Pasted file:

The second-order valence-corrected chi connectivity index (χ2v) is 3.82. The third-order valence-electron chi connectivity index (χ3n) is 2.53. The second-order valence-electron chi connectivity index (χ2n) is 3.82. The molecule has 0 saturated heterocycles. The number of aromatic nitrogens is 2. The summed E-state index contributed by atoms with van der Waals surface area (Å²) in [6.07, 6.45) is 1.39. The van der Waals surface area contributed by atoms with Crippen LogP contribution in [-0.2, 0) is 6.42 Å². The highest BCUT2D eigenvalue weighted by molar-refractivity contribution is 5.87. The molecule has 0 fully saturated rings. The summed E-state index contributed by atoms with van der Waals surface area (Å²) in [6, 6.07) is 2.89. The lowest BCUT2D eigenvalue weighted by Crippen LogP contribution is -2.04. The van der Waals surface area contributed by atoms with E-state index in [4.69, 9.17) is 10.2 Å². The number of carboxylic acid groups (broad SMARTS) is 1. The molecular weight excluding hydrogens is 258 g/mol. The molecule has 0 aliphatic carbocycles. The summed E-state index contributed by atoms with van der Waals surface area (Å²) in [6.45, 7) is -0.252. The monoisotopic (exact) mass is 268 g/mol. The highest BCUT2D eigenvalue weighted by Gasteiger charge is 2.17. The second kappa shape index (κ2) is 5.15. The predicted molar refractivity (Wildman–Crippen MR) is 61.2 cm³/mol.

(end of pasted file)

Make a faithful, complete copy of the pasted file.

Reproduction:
The second-order valence-corrected chi connectivity index (χ2v) is 3.82. The third-order valence-electron chi connectivity index (χ3n) is 2.53. The second-order valence-electron chi connectivity index (χ2n) is 3.82. The molecule has 0 saturated heterocycles. The number of aromatic nitrogens is 2. The summed E-state index contributed by atoms with van der Waals surface area (Å²) in [6.07, 6.45) is 1.39. The van der Waals surface area contributed by atoms with Crippen LogP contribution in [-0.2, 0) is 6.42 Å². The highest BCUT2D eigenvalue weighted by molar-refractivity contribution is 5.87. The molecule has 0 fully saturated rings. The summed E-state index contributed by atoms with van der Waals surface area (Å²) in [6, 6.07) is 2.89. The lowest BCUT2D eigenvalue weighted by Crippen LogP contribution is -2.04. The van der Waals surface area contributed by atoms with E-state index in [4.69, 9.17) is 10.2 Å². The number of carboxylic acid groups (broad SMARTS) is 1. The molecular weight excluding hydrogens is 258 g/mol. The molecule has 0 aliphatic carbocycles. The summed E-state index contributed by atoms with van der Waals surface area (Å²) in [6.45, 7) is -0.252. The monoisotopic (exact) mass is 268 g/mol. The highest BCUT2D eigenvalue weighted by Gasteiger charge is 2.17. The second kappa shape index (κ2) is 5.15. The predicted molar refractivity (Wildman–Crippen MR) is 61.2 cm³/mol.